64. Pilea pumila (Linnaeus) A. Gray, Manual. 437. 1848.
透茎冷水花 tou jing leng shui hua
Herbs annual, subglabrous, monoecious. Stems erect, simple or branched, 5-50 cm tall, succulent. Stipules soon deciduous, ovate-oblong, 2-3 mm, membranous; petiole subequal in length, 0.4-4.5 cm, sparsely puberulent adaxially; leaf blade spreading, rhombic-ovate or broadly ovate, subequal in size, 1-9 × 0.6-5 cm, membranous, 3-veined, lateral veins several, distal ones anastomosing, others inconspicuous, both surfaces sparsely pilose, cystoliths linear, base often broadly cuneate, or proximal ones obtuse, margin dentate-serrate, apex shortly acuminate, caudate, or acute; proximal leaf pair often entire. Inflorescences often androgynous, solitary, from almost every node, male a scorpioid cyme, shorter, in the lower nodes, subsessile, many flowered; female inflorescence larger, in upper nodes, in fruit enlarged, but often shorter than petioles. Male flower pedicellate or sessile, in bud obovoid, ca. 1.8 mm; perianth lobes 2(-4), cymbiform, connate at base, subapically corniculate; stamens 2(-4); rudimentary ovary inconspicuous. Female perianth lobes free, subequal or lateral ones slightly larger, all oblong-cymbiform, as long as achene in fruit. Achene often with brownish dots, triangular-ovoid, 1.2-1.8 mm, compressed, smooth. Fl. Jun-Aug, fr. Aug-Nov.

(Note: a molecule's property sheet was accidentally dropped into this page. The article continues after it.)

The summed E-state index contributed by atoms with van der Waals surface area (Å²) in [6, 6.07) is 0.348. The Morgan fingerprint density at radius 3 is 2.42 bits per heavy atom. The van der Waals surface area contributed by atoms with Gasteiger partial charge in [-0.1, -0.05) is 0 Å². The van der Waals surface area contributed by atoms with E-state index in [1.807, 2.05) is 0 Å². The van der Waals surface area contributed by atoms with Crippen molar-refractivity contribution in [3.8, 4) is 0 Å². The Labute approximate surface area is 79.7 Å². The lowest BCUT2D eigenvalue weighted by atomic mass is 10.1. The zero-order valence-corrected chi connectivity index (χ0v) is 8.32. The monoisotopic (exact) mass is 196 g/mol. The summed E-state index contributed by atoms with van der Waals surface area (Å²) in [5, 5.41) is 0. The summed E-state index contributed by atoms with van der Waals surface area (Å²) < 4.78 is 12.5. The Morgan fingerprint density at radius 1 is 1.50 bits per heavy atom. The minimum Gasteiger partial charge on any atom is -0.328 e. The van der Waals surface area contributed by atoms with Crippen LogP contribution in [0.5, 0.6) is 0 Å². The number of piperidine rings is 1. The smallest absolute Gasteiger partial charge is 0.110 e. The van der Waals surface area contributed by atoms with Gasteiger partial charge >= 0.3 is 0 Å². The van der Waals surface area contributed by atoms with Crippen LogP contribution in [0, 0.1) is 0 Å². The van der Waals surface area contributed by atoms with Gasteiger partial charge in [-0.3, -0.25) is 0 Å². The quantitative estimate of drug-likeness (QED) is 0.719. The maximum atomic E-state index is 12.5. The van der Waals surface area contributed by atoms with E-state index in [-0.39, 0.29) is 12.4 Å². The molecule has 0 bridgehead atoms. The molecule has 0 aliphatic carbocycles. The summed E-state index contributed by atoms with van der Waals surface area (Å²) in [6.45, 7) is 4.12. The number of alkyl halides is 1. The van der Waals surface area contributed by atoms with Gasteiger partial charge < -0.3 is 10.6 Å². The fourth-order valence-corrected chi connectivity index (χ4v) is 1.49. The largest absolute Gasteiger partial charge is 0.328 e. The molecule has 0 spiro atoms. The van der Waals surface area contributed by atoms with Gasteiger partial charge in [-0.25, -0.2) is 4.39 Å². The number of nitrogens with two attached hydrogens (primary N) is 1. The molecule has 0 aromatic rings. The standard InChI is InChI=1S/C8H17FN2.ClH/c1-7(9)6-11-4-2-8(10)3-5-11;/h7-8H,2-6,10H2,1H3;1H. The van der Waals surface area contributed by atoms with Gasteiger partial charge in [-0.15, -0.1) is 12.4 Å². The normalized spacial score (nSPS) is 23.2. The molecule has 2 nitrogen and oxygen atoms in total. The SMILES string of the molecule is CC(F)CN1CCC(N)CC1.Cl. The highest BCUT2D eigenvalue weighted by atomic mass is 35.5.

Moist places in forests, ravines, by rice fields, walls by villages; 300-2200(-2900) m. Anhui, Chongqing, Fujian, Gansu, Guangdong, Guangxi, Guizhou, Hebei, Heilongjiang, Henan, Hubei, Hunan, Jiangsu, Jiangxi, Jilin, Liaoning, Nei Mongol, Ningxia, Shaanxi, Shandong, Shanxi, Sichuan, Taiwan, Xizang, Yunnan, Zhejiang [Japan, Korea, Mongolia, Russia (Siberia); North America].
Populations of this species from E Asia were described as Pilea mongolica. The authors have examined material of this species, including plants from Asia and North America, and found the specimens were consistently characterized by the scorpioid cyme, 2(–4)-merous male flowers, and triangular-ovoid achene. There is no reason to separate populations from E Asia as a separate species. However, three varieties are recognized here.
The plants are used medicinally as a diuretic.